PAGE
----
Respondent’s arguments

Guardrisk’s legal counsel’s grounds for opposing the matter included:

  • The lack of urgency as Café Chameleon “is currently not entitled to any relief under the policy”;
  • The relief claimed is inappropriate;
  • The restaurant’s loss is not covered under the infectious diseases extension clause in the policy; and
  • There is no causal link between lockdown regulations and infectious diseases extensions.

It was also argued by Guardrisk that business interruption losses caused by Covid-19, both worldwide and in South Africa, are “likely to be very substantial” thus placing “significant demand” on insurers resources.

The group warned of a creating a precedent if the court order was in favour of Café Chameleon, which would “open the floodgates of liability” not just for it but the insurance industry more generally.

Le Grange, however, noted that Guardrisk did not provide any basis for this. “In any event, each case must be decided upon its own facts and the law. Whether the floodgates will open, as suggested by the respondent, will ultimately depend upon the prevalence of the precise wording of the notifiable disease extension in any contract of this nature.”

He added: “The gloomy predictions of industry collapse within the insurance world … are therefore nothing more than speculation. No substantive information was provided by the respondent [Guardrisk] regarding its own exposure [for instance its assets and liabilities, its reinsurance cover, and the estimated liability to its clients as a result of business interruption due to Covid-19].”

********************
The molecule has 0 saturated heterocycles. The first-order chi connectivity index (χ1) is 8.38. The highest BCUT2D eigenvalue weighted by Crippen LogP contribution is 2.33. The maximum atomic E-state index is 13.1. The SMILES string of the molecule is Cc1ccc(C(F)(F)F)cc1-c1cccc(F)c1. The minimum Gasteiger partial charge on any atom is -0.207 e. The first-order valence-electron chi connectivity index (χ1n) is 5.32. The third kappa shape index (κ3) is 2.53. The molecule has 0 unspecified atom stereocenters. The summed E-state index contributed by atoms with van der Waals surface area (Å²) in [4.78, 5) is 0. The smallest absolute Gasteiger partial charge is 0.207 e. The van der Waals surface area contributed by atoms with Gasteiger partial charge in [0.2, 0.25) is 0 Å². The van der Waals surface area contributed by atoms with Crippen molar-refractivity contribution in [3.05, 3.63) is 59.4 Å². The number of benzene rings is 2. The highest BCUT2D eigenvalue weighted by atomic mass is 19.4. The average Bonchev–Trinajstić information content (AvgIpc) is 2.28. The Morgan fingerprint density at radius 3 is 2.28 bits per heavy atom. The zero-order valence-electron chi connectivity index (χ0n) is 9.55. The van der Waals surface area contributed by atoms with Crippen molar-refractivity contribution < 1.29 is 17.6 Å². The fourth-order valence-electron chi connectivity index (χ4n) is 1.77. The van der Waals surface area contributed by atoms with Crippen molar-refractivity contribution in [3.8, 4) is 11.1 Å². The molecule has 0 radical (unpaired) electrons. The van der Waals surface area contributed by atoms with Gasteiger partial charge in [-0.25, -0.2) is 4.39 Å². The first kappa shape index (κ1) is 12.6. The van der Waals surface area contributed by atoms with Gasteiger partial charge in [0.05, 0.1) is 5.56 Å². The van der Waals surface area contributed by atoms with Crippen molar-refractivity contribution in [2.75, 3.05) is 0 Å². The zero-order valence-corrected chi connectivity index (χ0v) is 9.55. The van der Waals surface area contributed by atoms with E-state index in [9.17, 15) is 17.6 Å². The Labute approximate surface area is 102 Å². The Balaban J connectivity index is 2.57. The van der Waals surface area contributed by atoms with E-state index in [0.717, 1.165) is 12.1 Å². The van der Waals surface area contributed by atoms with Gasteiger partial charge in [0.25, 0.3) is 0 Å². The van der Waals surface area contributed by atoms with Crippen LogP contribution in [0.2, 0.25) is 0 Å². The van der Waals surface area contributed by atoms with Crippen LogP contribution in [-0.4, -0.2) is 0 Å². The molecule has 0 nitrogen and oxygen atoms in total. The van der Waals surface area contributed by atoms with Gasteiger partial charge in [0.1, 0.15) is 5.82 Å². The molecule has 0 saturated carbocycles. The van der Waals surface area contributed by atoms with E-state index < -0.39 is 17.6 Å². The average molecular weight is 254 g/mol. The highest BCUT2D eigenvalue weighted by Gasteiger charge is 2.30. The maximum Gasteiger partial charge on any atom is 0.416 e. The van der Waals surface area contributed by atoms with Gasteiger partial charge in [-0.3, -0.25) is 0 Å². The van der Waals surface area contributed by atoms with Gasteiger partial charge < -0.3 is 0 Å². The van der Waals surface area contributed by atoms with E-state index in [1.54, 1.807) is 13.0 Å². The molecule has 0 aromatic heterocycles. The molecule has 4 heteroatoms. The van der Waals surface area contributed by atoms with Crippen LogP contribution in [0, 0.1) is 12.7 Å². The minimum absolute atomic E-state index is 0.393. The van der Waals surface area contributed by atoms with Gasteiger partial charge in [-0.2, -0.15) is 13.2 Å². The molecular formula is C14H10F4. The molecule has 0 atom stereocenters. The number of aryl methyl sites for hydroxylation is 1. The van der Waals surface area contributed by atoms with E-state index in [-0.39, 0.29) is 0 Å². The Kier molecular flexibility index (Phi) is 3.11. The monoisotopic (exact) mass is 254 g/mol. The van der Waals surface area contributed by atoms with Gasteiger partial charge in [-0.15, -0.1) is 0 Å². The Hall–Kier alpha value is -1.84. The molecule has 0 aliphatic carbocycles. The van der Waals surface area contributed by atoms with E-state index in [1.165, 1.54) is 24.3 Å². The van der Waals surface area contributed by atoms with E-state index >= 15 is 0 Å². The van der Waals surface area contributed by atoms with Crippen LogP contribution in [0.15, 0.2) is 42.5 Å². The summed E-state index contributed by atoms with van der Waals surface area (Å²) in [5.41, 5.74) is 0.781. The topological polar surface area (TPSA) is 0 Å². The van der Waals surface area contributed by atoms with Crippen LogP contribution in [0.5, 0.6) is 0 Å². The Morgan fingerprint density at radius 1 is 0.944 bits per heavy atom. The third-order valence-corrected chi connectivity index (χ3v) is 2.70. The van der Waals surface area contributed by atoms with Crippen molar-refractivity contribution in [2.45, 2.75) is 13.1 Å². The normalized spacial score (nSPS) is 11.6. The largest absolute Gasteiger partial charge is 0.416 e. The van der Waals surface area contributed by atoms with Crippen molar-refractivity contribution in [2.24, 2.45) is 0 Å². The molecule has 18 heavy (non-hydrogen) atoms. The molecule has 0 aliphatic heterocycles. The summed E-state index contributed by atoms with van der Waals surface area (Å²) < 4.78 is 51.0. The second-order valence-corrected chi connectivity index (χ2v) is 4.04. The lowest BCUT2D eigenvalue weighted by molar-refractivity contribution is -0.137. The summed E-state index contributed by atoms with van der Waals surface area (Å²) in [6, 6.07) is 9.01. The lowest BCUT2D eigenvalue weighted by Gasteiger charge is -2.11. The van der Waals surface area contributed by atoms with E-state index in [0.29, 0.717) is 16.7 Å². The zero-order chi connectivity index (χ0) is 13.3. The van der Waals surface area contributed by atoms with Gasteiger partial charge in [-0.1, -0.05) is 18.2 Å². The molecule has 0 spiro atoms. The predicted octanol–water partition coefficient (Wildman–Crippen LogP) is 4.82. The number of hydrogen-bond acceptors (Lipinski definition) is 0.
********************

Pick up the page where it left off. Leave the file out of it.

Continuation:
Weak point shot down

The judge had even harsher words for Guardrisk, pointing out that even if the company “is confronted with substantial insurance claims” there is no reason for it to discharge its obligations.

“It cannot be a defence for an insurer to say that it must be excused from honouring its contractual obligations because its business has unexpectedly incurred greater debt than had been expected,” he said.

Loss adjustment firm Insurance Claims Africa (ICA) has welcomed the court’s decision. It is currently representing more than 500 clients in the tourism and hospitality sector, trying to secure payment or some sort of settlement on similar claims with most short-term insurers.

Read:
Santam clarifies Covid-19 position on business interruption cover
When the virus crisis is over, the legal battles begin

“This case quite clearly dealt with the aspects [of business interruption insurance non-payment] that we were challenging,” ICA CEO Ryan Wooley told Moneyweb, describing it as a major, precedent-setting win for the tourism and hospitality sector.

“Realistically speaking, we expect the judgment to be appealed, however it has caused us to rethink our legal strategy …. If it goes to the Supreme Court of Appeal [SCA] on appeal and the insurers lose, it could spark a big financial crisis for the short-term insurance industry.

“I am told this form of insurance cover represents just around 3% of the sector, so the industry can afford to take some pain, especially if insurers opt for a settlement or arbitration,” said Woolley.

“If they lose at the SCA, they are running the gauntlet of ending up paying the full amount, which will run into billions of rand.”